From about 7 or 8 years old,  I used to love finding things out in the fields whilst out playing with friends, clay pipes, pieces of pottery, old bullet cartridges, all of which I would normally tuck away in the back of one of my drawers, until my Mother had a clear out. Well, this week I came across a couple of new finds.

Firstly, I was introduced to the word ‘Shoddy’! I had often heard the word and understood that it meant that something was of poor quality or was referring to bad workmanship. But where did the word come from?

Since we moved here, I regularly find buttons in the soil. When fencing was being put in, when I was digging the veg patch, whilst clearing mole hills, they just kept surfacing. These were often the same sized buttons and often from the same manufacturer, ‘Archibald and Co London’, who from a bit of research appeared to be a manufacturer of army or forces uniform buttons. I wondered, was there a button factory in our location at some point in time? I didn’t do a great deal about it, but once again this week another button appeared in our new paddock, as I was checking the grass. This time it was a different kind of button as it looked like a uniform dress button. So I did a bit of investigation and spoke to one of the local farmers Gordon and his wife Angela, who’s family have farmed this area, including, many years ago, the land which we now have, to see if I could find out more. 

‘Shoddy’, appears to originate in the Batley area and as far back as the 1800’s is the name given to scraps of inferior woollen yarn which was mixed with new wool to produce cheap cloth. Anyway, any parts of the rags or cloth that was not suitable to use would be left to rot and then sold on to farmers as ‘Shoddy’, to fertilise their crops. Angela, was telling me that after the war she remembers truck loads of ‘Shoddy’ being delivered from West Yorkshire and it would be ploughed into the fields to support the growth of crops and in their case it was sugar beet. Very often, old forces uniforms were used as part of this process, as their was an abundance of them at that time. That is why in fact I have kept finding the uniform buttons. Well, I’m glad that mystery has been solved.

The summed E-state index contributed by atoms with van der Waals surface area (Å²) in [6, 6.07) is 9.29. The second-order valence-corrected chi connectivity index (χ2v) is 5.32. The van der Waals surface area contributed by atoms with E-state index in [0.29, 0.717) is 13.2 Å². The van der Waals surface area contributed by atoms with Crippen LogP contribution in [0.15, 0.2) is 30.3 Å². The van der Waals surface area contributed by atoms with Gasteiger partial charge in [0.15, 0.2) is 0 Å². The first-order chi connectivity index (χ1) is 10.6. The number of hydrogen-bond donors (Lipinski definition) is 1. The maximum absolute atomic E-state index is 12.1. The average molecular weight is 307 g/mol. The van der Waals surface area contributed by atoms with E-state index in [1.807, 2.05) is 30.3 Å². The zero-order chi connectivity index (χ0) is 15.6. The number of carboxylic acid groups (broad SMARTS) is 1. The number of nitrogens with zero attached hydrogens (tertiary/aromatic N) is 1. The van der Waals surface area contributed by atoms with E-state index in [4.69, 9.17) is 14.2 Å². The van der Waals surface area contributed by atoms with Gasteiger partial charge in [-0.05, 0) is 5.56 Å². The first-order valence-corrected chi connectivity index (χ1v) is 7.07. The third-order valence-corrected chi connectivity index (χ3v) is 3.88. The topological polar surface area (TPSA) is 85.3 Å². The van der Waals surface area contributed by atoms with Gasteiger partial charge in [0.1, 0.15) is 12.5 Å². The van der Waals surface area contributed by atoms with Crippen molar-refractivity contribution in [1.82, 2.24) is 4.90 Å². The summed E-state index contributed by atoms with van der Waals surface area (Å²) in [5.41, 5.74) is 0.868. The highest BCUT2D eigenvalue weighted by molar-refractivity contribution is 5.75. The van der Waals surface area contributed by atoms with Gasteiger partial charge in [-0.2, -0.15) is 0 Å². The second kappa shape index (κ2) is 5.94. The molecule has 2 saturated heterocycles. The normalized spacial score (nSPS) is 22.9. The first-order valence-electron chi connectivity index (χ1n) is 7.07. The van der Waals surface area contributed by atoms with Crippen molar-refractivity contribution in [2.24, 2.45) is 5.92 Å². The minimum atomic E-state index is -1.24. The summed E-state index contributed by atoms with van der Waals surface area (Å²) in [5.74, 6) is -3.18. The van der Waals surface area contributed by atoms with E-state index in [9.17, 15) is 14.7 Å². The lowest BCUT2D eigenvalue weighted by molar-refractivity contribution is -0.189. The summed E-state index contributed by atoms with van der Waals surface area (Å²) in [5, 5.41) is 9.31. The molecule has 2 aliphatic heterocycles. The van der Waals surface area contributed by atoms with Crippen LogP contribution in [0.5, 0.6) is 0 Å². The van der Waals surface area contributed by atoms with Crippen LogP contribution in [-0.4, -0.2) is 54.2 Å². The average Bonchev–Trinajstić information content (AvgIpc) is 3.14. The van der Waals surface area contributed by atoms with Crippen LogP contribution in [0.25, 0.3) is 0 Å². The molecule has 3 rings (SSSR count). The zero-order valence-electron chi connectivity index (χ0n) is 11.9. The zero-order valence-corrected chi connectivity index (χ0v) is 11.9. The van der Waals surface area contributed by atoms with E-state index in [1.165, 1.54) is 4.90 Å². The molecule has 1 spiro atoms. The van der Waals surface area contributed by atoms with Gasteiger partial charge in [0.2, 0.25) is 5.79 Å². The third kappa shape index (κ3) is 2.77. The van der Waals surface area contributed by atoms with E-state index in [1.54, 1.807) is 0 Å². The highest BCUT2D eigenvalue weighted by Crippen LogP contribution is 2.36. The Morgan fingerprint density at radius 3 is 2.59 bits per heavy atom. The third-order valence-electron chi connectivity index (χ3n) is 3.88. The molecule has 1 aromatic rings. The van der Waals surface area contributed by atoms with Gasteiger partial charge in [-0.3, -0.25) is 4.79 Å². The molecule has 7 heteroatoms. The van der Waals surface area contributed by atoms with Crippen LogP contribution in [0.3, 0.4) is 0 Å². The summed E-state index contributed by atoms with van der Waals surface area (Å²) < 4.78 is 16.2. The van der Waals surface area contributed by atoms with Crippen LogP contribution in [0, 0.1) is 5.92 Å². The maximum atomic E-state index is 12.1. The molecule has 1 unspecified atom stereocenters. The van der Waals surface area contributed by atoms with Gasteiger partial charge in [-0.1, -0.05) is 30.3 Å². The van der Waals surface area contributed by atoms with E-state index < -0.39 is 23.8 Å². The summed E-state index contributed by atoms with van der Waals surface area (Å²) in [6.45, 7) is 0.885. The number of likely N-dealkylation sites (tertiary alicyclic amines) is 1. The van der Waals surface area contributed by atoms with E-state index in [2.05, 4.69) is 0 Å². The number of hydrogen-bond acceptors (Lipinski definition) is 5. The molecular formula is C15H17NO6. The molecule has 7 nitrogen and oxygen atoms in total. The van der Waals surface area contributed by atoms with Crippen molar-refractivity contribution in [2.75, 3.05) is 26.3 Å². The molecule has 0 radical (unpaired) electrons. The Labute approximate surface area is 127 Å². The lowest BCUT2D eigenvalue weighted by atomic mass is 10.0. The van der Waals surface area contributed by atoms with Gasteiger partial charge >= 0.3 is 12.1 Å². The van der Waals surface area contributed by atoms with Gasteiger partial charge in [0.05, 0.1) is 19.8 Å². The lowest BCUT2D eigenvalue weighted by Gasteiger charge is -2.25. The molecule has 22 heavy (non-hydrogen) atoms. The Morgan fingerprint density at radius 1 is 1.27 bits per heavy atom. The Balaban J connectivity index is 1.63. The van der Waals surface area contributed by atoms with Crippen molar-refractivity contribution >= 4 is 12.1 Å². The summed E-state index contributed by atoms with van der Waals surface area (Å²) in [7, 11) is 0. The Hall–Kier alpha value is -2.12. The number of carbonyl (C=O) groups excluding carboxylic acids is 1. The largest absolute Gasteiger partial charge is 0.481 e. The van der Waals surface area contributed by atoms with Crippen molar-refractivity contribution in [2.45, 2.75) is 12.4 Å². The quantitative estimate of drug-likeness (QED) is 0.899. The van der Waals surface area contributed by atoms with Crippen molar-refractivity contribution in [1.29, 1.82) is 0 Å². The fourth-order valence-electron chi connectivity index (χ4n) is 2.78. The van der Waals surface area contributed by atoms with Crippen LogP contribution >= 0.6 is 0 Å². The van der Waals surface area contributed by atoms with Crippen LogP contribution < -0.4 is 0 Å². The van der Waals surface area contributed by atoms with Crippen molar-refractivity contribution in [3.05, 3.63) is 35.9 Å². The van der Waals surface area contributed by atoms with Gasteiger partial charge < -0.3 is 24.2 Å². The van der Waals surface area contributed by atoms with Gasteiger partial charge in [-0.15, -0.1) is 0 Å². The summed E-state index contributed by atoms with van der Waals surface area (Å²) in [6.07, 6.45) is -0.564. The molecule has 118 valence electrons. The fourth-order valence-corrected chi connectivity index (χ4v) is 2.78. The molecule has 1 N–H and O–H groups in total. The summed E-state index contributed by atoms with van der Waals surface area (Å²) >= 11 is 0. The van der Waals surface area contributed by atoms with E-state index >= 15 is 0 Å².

After recently getting the ditch through the garden cleared out, I was walking through the garden early last week and I spotted something in the now deeper, clearer ditch. It appeared to be a bottle and after jumping in and fishing it out, I could see for myself that it was in fact no ordinary cast away coke bottle or alike. It was an old glass bottle and the neck of the bottle had been pinched together during the manufacturing process and rattling about in the neck was a glass marble. Well, to say the least, this little fella was excited, just like all those years ago as an 8 year old, finding his first clay pipe. So, after a little homework on the internet and talking to Gordon again, it was established that this was an old lemonade bottle from a factory in York and was up to 80 years old.

I could just picture some young farm worker, on a hot summer day, tossing the bottle aside as he pulled his trailer of newly baled hay down the lane!

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